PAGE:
Nato looks east (and south)
There's a certain irony that this latest Nato summit is being held in Warsaw. Now the capital of one of the alliance's newer, more dynamic members, it was also the city that gave its name to the Warsaw Pact - the Soviet Union's alliance of communist states, formed in 1955, that was ranged against Nato during the Cold War.
Tensions between the Atlantic alliance and Moscow are growing again. Russia's seizure of the Crimea and the involvement of its troops in the fighting in eastern Ukraine has in Nato's view "torn up the rule-book" for the way security matters are dealt with in the post-Cold War world.
Poland - now an active Nato member - finds itself very much on the front line. And it is the perceived threat from Russia to the east that is going to dominate much of this summit.
Just what kind of threat is it? The answer is complex. It is not so much that Russian tanks are suddenly going to start rolling westwards. The fear is of a so-called "hybrid crisis"; something less than full-scale war.
A typical scenario "war gamed" is of infiltration by Russian special forces into one of Nato's Baltic members - Estonia, for example, where there is a significant Russian-speaking minority.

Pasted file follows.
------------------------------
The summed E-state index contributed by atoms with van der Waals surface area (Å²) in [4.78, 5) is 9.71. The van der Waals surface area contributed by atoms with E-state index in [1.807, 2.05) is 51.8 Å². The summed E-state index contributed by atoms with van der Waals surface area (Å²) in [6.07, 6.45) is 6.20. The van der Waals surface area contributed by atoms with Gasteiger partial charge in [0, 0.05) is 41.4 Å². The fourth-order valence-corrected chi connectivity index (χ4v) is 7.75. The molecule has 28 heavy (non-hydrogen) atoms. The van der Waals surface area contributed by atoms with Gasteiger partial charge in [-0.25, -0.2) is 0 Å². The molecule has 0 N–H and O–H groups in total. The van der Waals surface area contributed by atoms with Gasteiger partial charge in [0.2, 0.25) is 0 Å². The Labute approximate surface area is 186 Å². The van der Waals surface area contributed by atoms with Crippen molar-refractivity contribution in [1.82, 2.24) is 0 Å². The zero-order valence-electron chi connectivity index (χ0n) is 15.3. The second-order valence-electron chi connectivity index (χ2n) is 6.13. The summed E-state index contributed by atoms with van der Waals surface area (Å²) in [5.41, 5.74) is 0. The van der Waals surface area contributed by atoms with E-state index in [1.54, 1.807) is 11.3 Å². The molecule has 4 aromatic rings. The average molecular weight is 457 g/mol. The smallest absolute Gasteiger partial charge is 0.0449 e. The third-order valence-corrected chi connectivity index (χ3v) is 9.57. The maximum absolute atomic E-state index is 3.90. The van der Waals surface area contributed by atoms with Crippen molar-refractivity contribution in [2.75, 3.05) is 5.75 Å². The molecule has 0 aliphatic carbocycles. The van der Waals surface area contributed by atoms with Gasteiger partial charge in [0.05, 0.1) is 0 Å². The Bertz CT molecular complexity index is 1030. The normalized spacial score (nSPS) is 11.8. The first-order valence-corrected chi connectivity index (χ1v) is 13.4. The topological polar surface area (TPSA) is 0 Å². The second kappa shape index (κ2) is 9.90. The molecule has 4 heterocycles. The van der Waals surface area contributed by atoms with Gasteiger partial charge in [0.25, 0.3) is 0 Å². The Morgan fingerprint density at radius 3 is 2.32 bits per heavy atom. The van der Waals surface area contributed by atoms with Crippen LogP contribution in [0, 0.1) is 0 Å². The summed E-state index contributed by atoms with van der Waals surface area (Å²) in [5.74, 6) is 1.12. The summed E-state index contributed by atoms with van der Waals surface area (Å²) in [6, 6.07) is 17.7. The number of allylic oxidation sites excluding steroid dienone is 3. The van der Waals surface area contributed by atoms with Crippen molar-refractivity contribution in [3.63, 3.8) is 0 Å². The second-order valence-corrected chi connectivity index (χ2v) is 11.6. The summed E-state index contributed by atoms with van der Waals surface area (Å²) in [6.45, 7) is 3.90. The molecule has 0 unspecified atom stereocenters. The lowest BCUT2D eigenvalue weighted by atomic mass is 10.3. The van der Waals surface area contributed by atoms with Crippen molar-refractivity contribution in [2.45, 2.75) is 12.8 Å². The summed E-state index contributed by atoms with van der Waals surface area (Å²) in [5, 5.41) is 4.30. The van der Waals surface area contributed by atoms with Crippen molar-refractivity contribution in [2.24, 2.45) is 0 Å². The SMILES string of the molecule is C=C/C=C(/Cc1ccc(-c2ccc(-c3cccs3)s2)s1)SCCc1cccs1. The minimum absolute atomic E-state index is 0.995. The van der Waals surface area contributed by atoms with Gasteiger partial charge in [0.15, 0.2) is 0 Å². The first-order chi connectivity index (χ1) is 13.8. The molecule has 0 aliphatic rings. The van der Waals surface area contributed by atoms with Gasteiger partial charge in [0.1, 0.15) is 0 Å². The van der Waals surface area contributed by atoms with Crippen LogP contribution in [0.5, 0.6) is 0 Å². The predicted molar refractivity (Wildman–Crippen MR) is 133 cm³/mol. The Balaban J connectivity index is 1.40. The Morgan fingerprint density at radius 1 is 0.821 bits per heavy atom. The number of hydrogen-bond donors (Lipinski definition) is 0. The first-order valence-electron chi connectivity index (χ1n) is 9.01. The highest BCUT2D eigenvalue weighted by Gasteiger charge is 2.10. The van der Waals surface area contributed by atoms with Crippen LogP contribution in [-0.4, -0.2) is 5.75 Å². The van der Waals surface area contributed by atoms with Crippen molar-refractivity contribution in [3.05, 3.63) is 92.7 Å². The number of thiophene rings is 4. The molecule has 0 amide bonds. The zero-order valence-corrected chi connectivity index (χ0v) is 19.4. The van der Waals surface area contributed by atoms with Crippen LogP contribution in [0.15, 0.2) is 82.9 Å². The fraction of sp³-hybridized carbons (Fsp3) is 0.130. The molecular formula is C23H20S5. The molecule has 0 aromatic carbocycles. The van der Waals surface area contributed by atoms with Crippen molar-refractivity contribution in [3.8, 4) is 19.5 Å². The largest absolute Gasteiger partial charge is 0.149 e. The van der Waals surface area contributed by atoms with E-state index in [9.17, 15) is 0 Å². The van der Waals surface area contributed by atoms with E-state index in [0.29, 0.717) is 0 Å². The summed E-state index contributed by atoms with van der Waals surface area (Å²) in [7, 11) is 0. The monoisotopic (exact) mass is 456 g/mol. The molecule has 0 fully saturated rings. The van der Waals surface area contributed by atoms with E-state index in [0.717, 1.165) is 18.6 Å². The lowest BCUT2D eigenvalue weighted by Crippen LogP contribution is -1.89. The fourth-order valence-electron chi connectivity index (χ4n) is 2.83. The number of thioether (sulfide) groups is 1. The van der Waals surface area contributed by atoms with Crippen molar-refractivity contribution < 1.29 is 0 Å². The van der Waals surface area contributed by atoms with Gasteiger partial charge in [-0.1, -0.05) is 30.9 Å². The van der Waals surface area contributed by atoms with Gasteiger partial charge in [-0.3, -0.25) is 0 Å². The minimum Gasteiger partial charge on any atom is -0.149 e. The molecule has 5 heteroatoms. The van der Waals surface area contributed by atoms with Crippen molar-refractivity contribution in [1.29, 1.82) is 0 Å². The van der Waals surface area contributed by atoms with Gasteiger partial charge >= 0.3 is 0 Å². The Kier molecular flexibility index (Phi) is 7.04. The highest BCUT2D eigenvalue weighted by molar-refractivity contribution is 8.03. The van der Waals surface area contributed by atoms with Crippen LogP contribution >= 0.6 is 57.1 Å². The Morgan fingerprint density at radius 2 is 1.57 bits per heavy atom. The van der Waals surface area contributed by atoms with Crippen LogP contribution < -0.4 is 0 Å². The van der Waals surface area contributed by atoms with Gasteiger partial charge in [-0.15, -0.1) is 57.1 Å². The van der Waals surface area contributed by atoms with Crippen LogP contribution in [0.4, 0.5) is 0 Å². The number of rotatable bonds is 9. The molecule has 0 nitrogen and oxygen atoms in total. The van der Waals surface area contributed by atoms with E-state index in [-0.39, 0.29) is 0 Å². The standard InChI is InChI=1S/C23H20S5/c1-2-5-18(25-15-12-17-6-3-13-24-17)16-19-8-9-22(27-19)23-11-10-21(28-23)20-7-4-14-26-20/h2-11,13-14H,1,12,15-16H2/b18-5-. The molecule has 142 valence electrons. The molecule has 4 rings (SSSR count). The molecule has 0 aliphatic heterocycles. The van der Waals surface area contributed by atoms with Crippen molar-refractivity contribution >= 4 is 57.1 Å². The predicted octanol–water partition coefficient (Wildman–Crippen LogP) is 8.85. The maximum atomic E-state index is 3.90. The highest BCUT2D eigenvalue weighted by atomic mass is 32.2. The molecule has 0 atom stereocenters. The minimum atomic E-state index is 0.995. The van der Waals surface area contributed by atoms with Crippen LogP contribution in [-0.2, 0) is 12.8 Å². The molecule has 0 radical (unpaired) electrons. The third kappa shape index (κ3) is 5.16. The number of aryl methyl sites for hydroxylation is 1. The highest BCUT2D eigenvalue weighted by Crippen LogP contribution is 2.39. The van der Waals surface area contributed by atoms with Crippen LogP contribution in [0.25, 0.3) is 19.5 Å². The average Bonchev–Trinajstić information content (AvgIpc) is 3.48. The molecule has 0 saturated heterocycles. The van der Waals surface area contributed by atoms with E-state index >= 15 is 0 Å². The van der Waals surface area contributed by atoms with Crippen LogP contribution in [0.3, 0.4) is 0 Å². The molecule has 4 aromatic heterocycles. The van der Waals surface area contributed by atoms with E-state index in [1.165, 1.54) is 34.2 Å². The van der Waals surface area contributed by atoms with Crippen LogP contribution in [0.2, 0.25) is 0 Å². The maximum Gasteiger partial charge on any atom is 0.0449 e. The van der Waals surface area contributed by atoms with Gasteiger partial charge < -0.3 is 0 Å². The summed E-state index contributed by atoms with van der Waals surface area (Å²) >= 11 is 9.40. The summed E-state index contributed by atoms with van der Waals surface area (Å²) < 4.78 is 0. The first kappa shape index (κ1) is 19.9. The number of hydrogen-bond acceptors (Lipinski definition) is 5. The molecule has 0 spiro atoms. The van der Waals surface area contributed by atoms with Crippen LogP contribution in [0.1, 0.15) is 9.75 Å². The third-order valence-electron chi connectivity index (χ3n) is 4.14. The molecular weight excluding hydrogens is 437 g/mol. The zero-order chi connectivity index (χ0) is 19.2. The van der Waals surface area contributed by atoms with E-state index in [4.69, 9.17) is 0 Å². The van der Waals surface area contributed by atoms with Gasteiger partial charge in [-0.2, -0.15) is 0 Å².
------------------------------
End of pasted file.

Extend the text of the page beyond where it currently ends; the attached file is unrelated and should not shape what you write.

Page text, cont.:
Unrest leads to violence; Russian-speakers are killed; and one morning Nato wakes up to find that over-night a Russian "peace-keeping" force has seized a town like Narva, near the Russian border, to "protect" the local population. So what does the alliance do then?
Military experts believe that the Baltic States are almost impossible to defend against a rapidly-mobilised Russian attack.
So the aim at this summit is to try to convince the Russians that Nato means business; that after years of being more focussed on "out of area" operations - Afghanistan and so on - Nato nations are now serious about their collective defence. That means money and presence.
Nato's Wales Summit two years ago decided the initial response to Russia's actions in Ukraine. Exercises were stepped up. Nato's rapidly-deployable reaction forces were expanded and given the capacity to move at even shorter notice.
The US is deploying additional troops and equipment to Europe. And many Nato countries are slowly beginning to spend a little more on their defence budgets.
The Warsaw Summit will consolidate and expand upon these steps. Details will be announced for the deployment of four multi-national battalions to the three Baltic states and Poland.
These units, led by the UK, the US, Germany, and Canada, are to be in place during early 2017. This will only involve a little over 3,000 troops. But they represent a trip-wire on the ground; a signal that if Russia moves west then Nato, collectively, will be involved.
Steps will also be taken to bolster Nato defences in south-eastern Europe. Romania is to establish a multi-national training brigade involving US and other forces. There is also growing concern at Russia's air and naval activities in the Black Sea, though more work needs to be done here post-Warsaw before the alliance has a consolidated plan for the region.